Sam would probably make a better Newbery committee member than I would, at least in one sense. He's much better than I am at watching for the outliers - the books that aren't getting as much buzz, the debut novels, etc. I don't always agree with his assessment of them, but sometimes he uncovers a gem like Zebra Forest, which did receive one starred review, but which is otherwise flying somewhat under the radar.
I think it deserves more attention, and whether you will agree with me will depend heavily on whether you think the twist is a heavy-handed coincidence or shrewd piece of plotting.
Ok. I'll put this behind a big caps-locked SPOILER, even though the twist comes in chapter 7 (out of 39).
I think it was a deliberate choice and not all coincidence that Annie, Rew, and Gran were living just across the zebra forest from the prison where Andrew Snow (Annie and Rew's father; Gran's son) was incarcerated. It's completely in character for Gran to have stopped visiting her son, disappeared from her last known address, and then, in order to make some sort of symbolic amends, to keep vigil almost within sight of his prison cell. This is a book filled with conflicted characters who are constantly cutting off their noses to spite their own faces.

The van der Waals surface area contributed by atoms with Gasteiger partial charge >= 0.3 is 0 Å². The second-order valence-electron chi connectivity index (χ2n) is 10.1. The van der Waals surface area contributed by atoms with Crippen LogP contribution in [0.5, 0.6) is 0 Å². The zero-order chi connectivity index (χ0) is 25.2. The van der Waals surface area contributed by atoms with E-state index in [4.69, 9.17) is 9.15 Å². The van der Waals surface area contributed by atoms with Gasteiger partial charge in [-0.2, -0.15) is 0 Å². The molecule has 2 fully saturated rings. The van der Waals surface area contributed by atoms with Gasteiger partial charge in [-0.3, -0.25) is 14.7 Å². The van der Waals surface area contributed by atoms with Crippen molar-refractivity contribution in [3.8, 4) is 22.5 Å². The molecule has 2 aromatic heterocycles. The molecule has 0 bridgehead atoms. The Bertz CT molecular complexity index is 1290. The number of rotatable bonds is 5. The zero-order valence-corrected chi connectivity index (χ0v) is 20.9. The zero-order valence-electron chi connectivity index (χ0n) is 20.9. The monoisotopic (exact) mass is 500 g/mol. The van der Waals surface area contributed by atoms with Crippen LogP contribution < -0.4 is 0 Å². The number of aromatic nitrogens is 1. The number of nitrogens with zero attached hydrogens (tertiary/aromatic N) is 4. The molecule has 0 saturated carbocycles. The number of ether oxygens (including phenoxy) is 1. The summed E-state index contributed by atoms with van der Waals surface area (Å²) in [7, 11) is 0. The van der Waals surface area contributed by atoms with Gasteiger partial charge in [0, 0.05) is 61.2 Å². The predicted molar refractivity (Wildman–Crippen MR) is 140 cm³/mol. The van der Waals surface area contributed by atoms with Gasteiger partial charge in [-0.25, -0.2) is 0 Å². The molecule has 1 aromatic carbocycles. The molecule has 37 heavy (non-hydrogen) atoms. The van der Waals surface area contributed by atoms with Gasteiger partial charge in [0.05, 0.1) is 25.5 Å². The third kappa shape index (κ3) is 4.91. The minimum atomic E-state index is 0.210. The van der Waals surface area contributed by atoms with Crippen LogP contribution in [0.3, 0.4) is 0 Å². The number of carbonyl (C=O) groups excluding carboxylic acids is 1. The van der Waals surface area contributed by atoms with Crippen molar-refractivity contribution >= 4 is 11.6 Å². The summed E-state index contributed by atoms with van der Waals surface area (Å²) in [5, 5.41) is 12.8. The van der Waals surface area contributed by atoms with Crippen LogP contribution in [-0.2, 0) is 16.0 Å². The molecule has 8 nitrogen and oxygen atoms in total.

They're also some of the most interesting characters I've encountered in middle grade fiction this year. Middle grade books are full of broken families and unsuitable guardians, but in this case I believed in them. Gran is about the same age as my own grandparents, and I recognized the habits of that generation in her. Her struggles with mental illness also rang true, as did the coping strategies of the two children.
Plot-wise, I was surprised by the author's choice to front-load all of the major action. As I said, the big reveal comes not even 25% of the way through the book, which means that the reader's interest must then be sustained, somehow, for the next 150+ pages. As the tension of the hostage situation gradually gives way to the revelation of family secrets, the pacing never seems to drag.
And then, of course, there's the setting - the isolated house, the forest that's almost a character in its own right, and the very specific and carefully chosen historical moment (during the Iranian hostage crisis in 1980). These are all vividly drawn, and help to underscore the themes of moral choices and the way secrets hold us prisoner.
Not bad, Zebra Forest. Not bad at all.